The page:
A local guide will talk you through its architecture and be happy to answer any questions you may have about the mosque itself or Islam in general – we learnt a lot in our hour-long tour. The marble floors are Italian, the enormous chandelier Austrian, and photos are welcome.

Gorge yourself at Block 338

This new dining district, the hiply-monikered Block 338, is awash with in-vogue eating options. Whether it’s a trendy burger from Blaze, a carnivorous feast at Meat Co (complete with ultra cool rooftop bar to aid digestion) or Manama’s number-one rated Café Lilou, a classic Parisian brasserie in the heart of Bahrain.

And as many of Block 338’s restaurants and bars are licenced, once the dining is done you can party until late with freewheeling locals at one of the open air bars. If you’re planning regular visits to Block 338, you should consider basing yourself at the five-star Gulf Hotel which is barely a hop, skip and a stumble away.

Take a stroll through time in the back streets of Muharraq

Modern-day Manama is an amalgam of cities slowly blended together over time by the inexorable push of progress. As a visitor it’s tough to know where one town or city ends and another begins.

Muharraq may feel like an ancient district of something larger and more modern, but it was actually the island’s capital until 1932 and its tangle of alleys, ancient houses, local shops and cafes is spellbinding. From the intricate details of the Sheikh Isa Bin Ali House to the retro-cool 1980s graffiti, it offers something fresh and exciting around every corner.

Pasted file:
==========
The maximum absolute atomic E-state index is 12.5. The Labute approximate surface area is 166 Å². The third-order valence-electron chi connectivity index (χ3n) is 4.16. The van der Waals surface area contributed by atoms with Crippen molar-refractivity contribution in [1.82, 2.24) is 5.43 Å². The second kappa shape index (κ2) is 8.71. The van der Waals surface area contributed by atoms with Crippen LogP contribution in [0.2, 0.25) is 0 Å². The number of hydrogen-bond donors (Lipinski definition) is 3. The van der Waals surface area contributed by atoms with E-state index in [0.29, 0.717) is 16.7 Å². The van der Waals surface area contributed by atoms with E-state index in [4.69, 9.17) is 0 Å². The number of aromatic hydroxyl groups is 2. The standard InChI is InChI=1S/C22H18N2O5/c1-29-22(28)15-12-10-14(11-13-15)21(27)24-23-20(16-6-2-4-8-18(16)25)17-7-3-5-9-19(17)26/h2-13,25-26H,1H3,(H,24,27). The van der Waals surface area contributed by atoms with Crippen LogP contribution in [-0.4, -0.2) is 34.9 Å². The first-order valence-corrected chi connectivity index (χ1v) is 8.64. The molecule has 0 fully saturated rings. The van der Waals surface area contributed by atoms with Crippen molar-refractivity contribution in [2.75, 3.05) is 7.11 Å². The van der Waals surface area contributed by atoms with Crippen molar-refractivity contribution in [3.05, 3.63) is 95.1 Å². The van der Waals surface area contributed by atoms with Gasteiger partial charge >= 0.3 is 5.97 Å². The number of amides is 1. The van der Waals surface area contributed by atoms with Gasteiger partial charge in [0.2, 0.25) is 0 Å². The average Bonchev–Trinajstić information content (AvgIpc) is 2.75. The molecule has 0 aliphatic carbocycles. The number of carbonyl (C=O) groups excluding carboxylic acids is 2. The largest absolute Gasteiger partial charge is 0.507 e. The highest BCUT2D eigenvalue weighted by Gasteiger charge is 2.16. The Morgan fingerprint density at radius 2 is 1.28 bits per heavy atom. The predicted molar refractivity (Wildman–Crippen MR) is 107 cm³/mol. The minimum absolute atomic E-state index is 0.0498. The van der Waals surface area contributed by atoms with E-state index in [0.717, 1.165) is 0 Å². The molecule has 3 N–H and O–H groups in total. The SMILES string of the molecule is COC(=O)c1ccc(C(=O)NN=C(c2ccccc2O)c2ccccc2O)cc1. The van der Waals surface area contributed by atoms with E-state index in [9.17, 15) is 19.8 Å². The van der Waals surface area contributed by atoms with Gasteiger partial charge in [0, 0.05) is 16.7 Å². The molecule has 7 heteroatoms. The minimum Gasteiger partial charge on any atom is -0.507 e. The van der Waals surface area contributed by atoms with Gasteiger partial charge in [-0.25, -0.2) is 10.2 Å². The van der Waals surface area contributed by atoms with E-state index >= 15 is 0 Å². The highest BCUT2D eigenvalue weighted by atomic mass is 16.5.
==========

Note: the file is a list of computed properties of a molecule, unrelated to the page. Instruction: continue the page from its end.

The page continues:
Get yourself a guide or go it alone and revel in wandering without any particular agenda. Just head for Saffron restaurant to sate your thirst when you’re done and you really can’t go far wrong.

For something special, jump on another boat to remote Jarada Island, a picture-postcard strip of sand that disappears at high tide

Boat out to the Al Dar islands

Everyone loves a day trip, and Bahrain has some gorgeous islands dotted along its coast that make for the perfect quick escape. A ten-minute boat ride from Sitra just outside Manama, the Al Dar islands are perfectly set up for a day of sunbathing, watersports and eating far from the madness of the F1 circus. You can also try your hand searching for pearls in the shallows – the backbone of Bahrain’s wealth before the oil rush.

For something special, jump on another boat to remote Jarada Island, a picture-postcard strip of sand that disappears at high tide but is the ultimate exclusive retreat when the waters start to ebb.

Drink in the views at Sky Bar

No Bahrain visit would be complete without taking in the outrageous cityscape views from one of the skyscraper rooftop bars. Manama’s unfettered architecture may not be to everyone’s tastes, but at night it comes alive in a spot-lit range of mountainous peaks, spikes, summits and vast-spinning propellers.

We liked Sky Bar on the 20th floor of the Hotel Diva in the heart of Juffair for its easy-going but chic styling and unpretentious atmosphere. But mostly we liked it for the views and cocktails, both of which are mouth-watering.

Fuel up before you fly at Flames

Close enough to the airport that it would be rude not to visit on the way home, ART Rotana is a resort complex built on the manmade Amwaj Islands that’s awash with amazing dining options and some spectacular waterside views.

Keep up your meat consumption with a stop-off at Flames steak and seafood restaurant. The grain-fed wagyu rib-eye paired with the beautiful full-bodied Argentine Terrazas Reserva will see you fully sated and snoozing away before your plane even leaves the runway, which is always the best way to fly.

For more information, see Visit Bahrain